A unique resource for rehabilitation engineers, design and building professionals, rehabilitation counselors, gerontologists, psychologists, and other health and mental health professionals, this volume covers the significance and impact of universal design as a change agent for social and health movements. With a focus that is both practical and visionary, it emphasizes how the use of universal design can promote increased performance and participation for the aging population and people with disabilities, while mitigating the stigma and segregation that often characterize traditional rehabilitation design strategies. Written by one of the few architecturally trained researchers engaged in environmental issues related to accessibility and design for aging, the book stresses that universal design is not solely for people with disabilities, but is about usability and inclusion for people of all levels of ability. It examines key social ecological models in rehabilitation for aging and disability, and sheds new light on health and disability at both the individual and population level. Particular attention is paid to the medical, functional, and environmental implications of disability, health care and disability systems, and the psychosocial and cultural issues pertinent to rehabilitation counseling. Key Features: Examines the medical, functional, and environmental implications of disability Addresses health care and disability systems Discusses psychosocial and cultural issues pertinent to rehabilitation counseling Rooted in the concepts of social equity and inclusivity through participation of older adults and disabled individuals in community and societal roles Provides a visionary yet practical paradigm that transcends traditional design problem-solving
The Institute of Medicine (IOM) and the National Research Council (NRC) have had prominent roles in discussions of aging, disability, and technology for decades. In 1978, Aging and Medical Education (IOM, 1978) raised national awareness of the challenges to physicians posed by the aging of the U.S. population. Thirty years later, Retooling for an Aging America highlighted concerns for the entire health care workforce in view of the aging of the population, including the role of technology in caring for older populations. The 1988 report The Aging Population in the 21st Century examined social, economic, and demographic changes among older adults, as well as many health-related topics: health promotion and disease prevention; quality of life; health care system financing and use; and the quality of care- especially long-term care. In 1991, the landmark report Disability in America laid out a national agenda to prevent disability and improve the lives of people with disabling conditions. The 1997 report Enabling America: Assessing the Role of Rehabilitation Science and Engineering examined the knowledge base of rehabilitation science and engineering and proposed ways to translate scientific findings into interventions that produce better health. And the 2007 report The Future of Disability in America examined progress made since the earlier reports and looked at continuing barriers that limit the independence, productivity, and participation in community life of people with disabilities. All these reports were produced by committees appointed in accordance with guidelines of the National Academies and met multiples times to compile and review evidence, reach consensus on conclusions and recommendations, draft a report of the committee, and then modify that draft report in response to comments from outside reviewers. The IOM and NRC have also held several workshops related to aging, disability, and technology and published summary reports, such as Technology for Adaptive Aging and Grand Challenges of Our Aging Society. The IOM and NRC also convene groups that take a different approach to issues of pressing national and international importance. Often known as forums or roundtables, these groups meet regularly to foster dialogue and confront issues of mutual interest and concern among a broad range of stakeholders. They can convene workshops, initiate cooperative projects among members, commission independently authored articles, and generate ideas for independent consensus studies. In 2012 the IOM and NRC joined together to establish the Forum on Aging, Disability, and Independence to provide a neutral venue for broad-ranging discussions among the many stakeholders involved with aging and disability. The goals of the forum are to highlight areas in which the coordination of the aging and disability networks is strong, examine the challenges involved in aligning the aging and disability networks, explore new approaches for resolving problem areas, elevate the visibility and broaden the perspectives of stakeholders, and set the stage for future policy actions. Forum sponsors and members include federal agencies, health professional associations, private sector businesses, academics, and consumers. Fostering Independence, Participation, and Healthy Aging Through Technology summarizes this workshop.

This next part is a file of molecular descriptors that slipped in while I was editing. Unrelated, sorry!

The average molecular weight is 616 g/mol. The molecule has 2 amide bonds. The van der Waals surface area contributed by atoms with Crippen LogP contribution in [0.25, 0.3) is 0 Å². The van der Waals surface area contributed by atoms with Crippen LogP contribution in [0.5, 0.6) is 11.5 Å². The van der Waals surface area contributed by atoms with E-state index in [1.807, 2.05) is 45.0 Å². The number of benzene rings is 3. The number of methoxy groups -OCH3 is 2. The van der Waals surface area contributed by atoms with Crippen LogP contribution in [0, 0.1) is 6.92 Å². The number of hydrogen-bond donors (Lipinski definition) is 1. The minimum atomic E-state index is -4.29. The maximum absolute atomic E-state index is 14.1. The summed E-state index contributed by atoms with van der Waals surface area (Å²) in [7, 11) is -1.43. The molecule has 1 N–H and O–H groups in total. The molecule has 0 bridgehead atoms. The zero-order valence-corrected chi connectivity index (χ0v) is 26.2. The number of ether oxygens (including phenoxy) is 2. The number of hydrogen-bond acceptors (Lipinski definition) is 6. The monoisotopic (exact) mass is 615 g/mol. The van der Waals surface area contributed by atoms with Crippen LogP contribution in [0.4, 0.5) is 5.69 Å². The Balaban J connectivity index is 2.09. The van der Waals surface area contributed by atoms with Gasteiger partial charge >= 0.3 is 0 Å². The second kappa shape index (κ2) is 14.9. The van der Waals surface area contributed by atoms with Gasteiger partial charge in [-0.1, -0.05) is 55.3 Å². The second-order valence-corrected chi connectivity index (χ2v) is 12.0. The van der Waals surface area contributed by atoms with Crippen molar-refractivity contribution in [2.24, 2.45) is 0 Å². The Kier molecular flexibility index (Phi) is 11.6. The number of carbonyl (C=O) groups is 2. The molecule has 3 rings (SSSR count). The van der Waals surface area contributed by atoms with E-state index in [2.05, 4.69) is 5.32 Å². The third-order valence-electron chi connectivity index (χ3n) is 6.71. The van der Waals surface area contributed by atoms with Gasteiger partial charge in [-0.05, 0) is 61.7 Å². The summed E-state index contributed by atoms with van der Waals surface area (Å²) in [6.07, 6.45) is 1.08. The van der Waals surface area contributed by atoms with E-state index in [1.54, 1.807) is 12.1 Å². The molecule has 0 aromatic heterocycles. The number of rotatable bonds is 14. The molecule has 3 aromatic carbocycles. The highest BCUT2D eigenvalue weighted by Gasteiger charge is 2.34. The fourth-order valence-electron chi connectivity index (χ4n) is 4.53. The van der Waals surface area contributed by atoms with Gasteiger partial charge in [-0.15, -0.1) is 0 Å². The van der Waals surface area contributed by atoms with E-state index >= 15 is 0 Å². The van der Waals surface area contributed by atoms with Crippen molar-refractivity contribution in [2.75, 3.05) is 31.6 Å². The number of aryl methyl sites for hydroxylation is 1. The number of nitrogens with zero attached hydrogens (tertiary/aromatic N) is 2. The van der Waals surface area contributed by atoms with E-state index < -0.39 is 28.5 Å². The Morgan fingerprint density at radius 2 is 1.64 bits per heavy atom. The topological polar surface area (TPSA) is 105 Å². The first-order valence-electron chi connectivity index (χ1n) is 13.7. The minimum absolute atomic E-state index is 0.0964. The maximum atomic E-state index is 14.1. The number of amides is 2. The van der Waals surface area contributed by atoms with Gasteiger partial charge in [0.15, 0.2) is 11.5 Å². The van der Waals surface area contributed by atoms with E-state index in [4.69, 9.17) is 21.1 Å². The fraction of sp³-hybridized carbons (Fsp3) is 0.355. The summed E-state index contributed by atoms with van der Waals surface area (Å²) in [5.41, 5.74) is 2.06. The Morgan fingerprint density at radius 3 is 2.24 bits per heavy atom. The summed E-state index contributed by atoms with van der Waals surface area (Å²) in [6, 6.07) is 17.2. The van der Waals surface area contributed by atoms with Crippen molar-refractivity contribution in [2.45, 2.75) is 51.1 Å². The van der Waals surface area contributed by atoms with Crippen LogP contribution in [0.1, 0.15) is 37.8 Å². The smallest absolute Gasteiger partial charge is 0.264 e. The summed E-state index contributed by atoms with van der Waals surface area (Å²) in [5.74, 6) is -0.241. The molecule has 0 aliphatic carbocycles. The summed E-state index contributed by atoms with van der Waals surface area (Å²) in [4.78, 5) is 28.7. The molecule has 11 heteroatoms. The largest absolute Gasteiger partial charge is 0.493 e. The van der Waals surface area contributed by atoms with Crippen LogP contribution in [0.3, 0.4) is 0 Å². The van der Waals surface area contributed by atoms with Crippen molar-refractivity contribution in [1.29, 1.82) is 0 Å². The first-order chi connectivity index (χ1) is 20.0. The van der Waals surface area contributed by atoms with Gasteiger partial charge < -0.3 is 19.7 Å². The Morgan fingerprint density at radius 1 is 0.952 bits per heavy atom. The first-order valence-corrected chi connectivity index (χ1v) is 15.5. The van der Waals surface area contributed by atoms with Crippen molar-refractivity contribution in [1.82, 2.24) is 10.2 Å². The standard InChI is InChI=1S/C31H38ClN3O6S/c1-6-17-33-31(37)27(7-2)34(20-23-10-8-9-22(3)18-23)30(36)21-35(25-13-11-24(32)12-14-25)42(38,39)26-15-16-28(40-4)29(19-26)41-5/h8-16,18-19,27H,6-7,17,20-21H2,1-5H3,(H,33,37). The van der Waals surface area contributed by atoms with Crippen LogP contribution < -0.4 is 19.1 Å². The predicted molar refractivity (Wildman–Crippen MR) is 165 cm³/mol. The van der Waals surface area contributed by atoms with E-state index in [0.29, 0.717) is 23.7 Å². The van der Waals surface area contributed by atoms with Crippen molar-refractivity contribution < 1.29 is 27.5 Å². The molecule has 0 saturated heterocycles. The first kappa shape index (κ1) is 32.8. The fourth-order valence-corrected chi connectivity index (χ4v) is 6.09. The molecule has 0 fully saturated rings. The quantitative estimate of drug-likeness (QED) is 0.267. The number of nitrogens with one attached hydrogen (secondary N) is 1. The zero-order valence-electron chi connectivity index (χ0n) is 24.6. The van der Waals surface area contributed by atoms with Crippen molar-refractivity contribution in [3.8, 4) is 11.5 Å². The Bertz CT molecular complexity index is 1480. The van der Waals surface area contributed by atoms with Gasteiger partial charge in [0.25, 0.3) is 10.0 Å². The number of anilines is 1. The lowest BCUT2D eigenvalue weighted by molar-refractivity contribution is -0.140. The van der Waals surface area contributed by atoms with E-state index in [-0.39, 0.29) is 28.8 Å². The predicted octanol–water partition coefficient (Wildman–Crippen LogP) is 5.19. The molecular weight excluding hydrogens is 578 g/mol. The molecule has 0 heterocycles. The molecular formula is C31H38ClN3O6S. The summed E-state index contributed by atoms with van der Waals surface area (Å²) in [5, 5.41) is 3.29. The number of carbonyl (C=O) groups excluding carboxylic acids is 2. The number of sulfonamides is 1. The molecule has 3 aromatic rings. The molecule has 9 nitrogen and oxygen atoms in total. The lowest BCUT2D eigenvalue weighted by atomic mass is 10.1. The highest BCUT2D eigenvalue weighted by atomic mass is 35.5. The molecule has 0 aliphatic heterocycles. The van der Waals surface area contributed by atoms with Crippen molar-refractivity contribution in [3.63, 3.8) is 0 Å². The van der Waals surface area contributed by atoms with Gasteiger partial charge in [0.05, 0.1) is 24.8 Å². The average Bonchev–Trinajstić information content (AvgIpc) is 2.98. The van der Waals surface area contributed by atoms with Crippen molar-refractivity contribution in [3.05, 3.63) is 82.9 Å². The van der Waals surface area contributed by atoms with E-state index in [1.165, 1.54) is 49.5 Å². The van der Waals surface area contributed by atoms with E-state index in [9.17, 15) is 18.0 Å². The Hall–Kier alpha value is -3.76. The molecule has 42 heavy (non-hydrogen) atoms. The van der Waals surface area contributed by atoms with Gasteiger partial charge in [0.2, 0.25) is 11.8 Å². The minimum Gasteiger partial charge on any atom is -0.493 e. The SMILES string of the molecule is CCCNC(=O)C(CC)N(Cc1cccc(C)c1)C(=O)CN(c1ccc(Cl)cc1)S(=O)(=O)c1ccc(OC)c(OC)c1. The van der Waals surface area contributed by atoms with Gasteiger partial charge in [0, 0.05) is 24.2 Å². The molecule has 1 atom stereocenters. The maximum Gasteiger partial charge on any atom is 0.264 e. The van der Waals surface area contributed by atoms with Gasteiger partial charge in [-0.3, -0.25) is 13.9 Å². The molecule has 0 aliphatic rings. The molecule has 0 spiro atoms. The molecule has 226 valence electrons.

Taking as its starting point Delmore Schwartz's self-appointment as both a 'poet of the Hudson River' and 'laureate of the Atlantic,' this book comprehensively reassesses the poetic achievement of a critically neglected writer. Runchman reads Schwartz's poetry in relation to its national and international perspectives.
A Doody's Core Title 2012 Brain Injury Medicine: Principles and Practice is a comprehensive guide to all aspects of the management issues involved in caring for the person with brain injury - from early diagnosis and evaluation through the post-acute period and rehabilitation. It is the definitive core text needed by all practitioners in this area, including physiatrists, neurologists, psychologists, nurses, and other health care professionals. Written by over 100 acknowledged leaders in the field, and containing hundreds of tables, graphs, and photographic images, the text deals with issues of neuroimaging and neurodiagnostic testing, prognosis and outcome, acute care, rehabilitative care, treatment of specific populations, neurologic problems following injury, neuromusculoskeletal problems, and general management issues. Key features include: Emphasis on a disease state management approach to patient assessment and treatment Promotion of a holistic, biopsychosocial model of patient assessment and care Review of current expert consensus on practice guidelines Exploration of epidemiologic and basic pathophysiologic aspects of brain injury Examination of clinical issues throughout the continuum of rehabilitative care Cutting edge, practical information based on the authors' extensive clinical experience that will positively impact patients and families following brain injury